On May 19, 1975, counterplaintiff served on counterdefendant a petition for "Rule to Show Cause" why he should not be held in contempt for failure to make the March, April, and May payments to the orthodontist. She also petitioned for $300 in attorney's fees and $55 witness' fee incurred by her in enforcing the decree. The witness fee was for the orthodontist who testified at the hearing. At the hearing on June 2, 1975, counterdefendant testified he had paid what was owing on the orthodontist bill after receiving the "Rule to Show Cause" but that he had not so advised either his own attorney or counterplaintiff. The court denied the allowance of witness' or attorney's fees for the January hearing on the ground that the petition for them was not timely and that it should have been brought up at the January hearing. In addition the court noted that it heard no evidence regarding the amount of services or any basis to find reasonable attorney's fees for January. Furthermore, the court denied granting attorney's fees in connection with the June hearing because counterdefendant had paid the bills prior to the hearing date.

• 1 The issue in this case is whether the trial court abused its discretion in denying counterplaintiff's petition for witness and attorney fees. We hold that the trial court abused its discretion.

Counterdefendant cites three cases in support of the proposition the allowance of attorney's fees in divorce proceedings rests in the sound discretion of the trial court and will be disturbed on review only when the exercise of that discretion is clearly abused. (Brandel v. Brandel, 69 Ill. App.2d 264, 216 N.E.2d 21; Tan v. Tan, 3 Ill. App.3d 671, 279 N.E.2d 486; and Kuhns v. Kuhns, 7 Ill. App.3d 884, 288 N.E.2d 884.) Only the Brandel case concerned an enforcement proceeding and there the court directed the trial court to exercise its discretion by allowing petitioner attorneys' fees and expenses incurred in enforcing the decree.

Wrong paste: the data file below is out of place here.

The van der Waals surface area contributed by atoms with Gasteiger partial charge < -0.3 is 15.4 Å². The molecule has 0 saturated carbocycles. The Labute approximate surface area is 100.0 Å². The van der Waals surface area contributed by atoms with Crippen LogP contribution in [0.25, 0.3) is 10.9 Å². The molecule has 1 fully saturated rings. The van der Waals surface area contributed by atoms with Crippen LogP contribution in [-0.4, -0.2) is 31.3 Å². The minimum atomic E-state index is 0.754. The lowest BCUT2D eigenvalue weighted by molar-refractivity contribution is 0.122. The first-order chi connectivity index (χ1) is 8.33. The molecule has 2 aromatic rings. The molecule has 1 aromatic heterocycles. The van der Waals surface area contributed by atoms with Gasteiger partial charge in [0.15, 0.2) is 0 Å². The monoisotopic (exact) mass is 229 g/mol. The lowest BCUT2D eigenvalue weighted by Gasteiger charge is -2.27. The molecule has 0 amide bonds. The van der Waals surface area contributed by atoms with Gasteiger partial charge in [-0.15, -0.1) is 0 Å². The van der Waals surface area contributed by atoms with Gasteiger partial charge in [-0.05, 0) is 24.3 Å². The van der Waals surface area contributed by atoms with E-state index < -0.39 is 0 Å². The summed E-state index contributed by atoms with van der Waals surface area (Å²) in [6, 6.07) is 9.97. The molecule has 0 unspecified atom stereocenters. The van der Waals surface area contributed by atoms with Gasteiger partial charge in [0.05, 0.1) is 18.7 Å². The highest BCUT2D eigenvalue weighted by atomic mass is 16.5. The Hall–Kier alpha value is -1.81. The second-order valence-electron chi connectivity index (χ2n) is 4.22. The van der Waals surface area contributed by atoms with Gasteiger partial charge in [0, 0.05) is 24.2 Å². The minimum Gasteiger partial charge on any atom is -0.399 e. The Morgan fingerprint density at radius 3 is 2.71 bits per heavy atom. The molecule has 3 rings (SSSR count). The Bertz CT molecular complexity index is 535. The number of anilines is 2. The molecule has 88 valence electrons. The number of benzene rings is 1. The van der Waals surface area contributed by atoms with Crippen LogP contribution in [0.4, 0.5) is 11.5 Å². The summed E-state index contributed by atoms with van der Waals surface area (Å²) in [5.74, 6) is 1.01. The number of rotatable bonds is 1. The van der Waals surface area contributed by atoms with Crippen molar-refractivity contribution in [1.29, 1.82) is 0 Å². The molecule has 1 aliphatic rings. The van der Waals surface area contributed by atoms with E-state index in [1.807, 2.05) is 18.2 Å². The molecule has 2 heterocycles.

• 2 Counterdefendant also argues that in order for a party to recover attorney's fees a prayer for relief must be in the petition. The only case he cites in support of this argument is Smith v. Smith, 132 Ill. App.2d 722, 270 N.E.2d 206. Smith was an appeal from an order increasing support payments and awarding attorney's fees. It was not an enforcement proceeding. The court cited Jones v. Jones, 48 Ill. App.2d 232, 198 N.E.2d 195. In Jones the husband appealed from two orders, one allowing the wife printing costs and the other allowing her attorney's fees, both incurred in defending an appeal by the husband from an order finding him in contempt for failure to pay child support. Neither case supports counterdefendant's argument attorney's fees must be asked for in the original petition.

• 3 Two other points should be noted. The first is that with regard to the June 12, 1975, hearing this court does not see where it was any defense to the allowance of attorney's fees that counterdefendant complied with the order prior to the hearing and did not notify either his attorney or counterplaintiff. It was counterdefendant's conduct which necessitated the hearing and expenses of counsel. We also note that due to the view the trial court took there was no opportunity to consider the reasonableness of attorney's fees.

For the foregoing reasons the judgment of the circuit court of La Salle County is reversed and remanded for proceedings consistent with the views expressed herein.

Reversed and remanded.

ALLOY, P.J., and STENGEL, J., concur.

19760520